Will refer to Sharon our household mushroom expert.
The red was not intentionally goosed. I try to match the original print on color values when posting. I can't recall the film at this time, but the date is such that there is a chance that the manufacturer goosed it for me. Also did not check to see if the print was goosed.
However, I do recall the fungus seemed especially brilliant. I
I ask because the background (bark? leaf litter?) looks reddish to me. L. sulphureus is more commonly mostly-yellow (hence the name); it can attain a bright orange-red in spots but usually it's not so overwhelming. I'd suspect an infection of lobster-mold(Hypomyces) but to my knowledge, the bright red species of hypomyces only colonizes Russula and Lactarius, which this ain't.
Nartred, thank you for the identification! Don, if your are satisfied with the information received, please detach your picture from the Unidentified flora and fauna album within the next week so that the album remain 'fresh'. Thanks.
Had time to dig out the original print this morning. The print itself is +2 for what I believe is the red values. Compared to the print, the background has a little bit more of a reddish cast than the print, though it is is not very much so. There are whites and greens that seemed to be unaffected. The over all value of the colors may be a little denser in the scanned image.I am looking at a different, larger lcd monitor as opposed to the smaller crt that recently went bye-bye. The old monitor had brightness jacked up to the max the last couple of years and still was inadequate for darker areas. (See lower left portion of my Strawberry Lake pic.)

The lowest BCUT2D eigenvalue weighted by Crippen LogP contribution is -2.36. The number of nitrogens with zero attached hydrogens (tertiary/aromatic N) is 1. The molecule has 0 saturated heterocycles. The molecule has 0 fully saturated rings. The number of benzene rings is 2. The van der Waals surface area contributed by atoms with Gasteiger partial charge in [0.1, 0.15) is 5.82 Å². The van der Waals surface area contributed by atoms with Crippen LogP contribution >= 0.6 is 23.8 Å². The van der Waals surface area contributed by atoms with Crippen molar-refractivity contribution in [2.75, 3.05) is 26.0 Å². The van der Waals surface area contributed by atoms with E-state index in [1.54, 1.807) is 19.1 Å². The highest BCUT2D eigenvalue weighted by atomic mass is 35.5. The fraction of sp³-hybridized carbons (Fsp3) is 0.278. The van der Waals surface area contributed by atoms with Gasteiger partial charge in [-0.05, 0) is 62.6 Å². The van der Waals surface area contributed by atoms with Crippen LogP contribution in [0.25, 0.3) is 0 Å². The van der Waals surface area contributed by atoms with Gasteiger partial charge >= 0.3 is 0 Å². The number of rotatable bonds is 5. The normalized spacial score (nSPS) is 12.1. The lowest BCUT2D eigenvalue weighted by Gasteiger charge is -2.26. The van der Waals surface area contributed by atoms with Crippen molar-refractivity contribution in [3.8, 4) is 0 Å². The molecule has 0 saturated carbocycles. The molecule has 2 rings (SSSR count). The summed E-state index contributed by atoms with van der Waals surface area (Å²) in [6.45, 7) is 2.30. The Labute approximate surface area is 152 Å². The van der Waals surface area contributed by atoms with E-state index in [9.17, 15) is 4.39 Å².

Subjectively, this was the most intensely colored version of this or any similar mushroom we have ever seen. We both remembered it has the most intensely red-orange fungus of this type we had ever seen.
So... If I head to bet one way or another, I would say this is slightly redder than the original specimen, but not by much. Thank you for your comments. Now...
My recollection is that the bright white hot spots were not liquid but relatively hard globules that had come from the mushroom. We saw some similar exudations (?) on a brownish conk on the east side of Three Finger Jack once. Sharon may have noticed them other times, she is our mushroom person, although currently unable to locate Mushrooms Demystified, her bible for such things. Any thoughts on that?
You two are more confident in my fungus ID than I am. L. sulphureus is the only one I can think of that it might be, but it's not a great match. Aside from the unusual color, we'd have to assume that this is an old specimen that has gone a bit droopy.
"Got tight last night on absinthe and did knife tricks. Great success shooting the knife into the piano. The woodworms are so bad and eat hell out of all furniture that you can always claim the woodworms did it."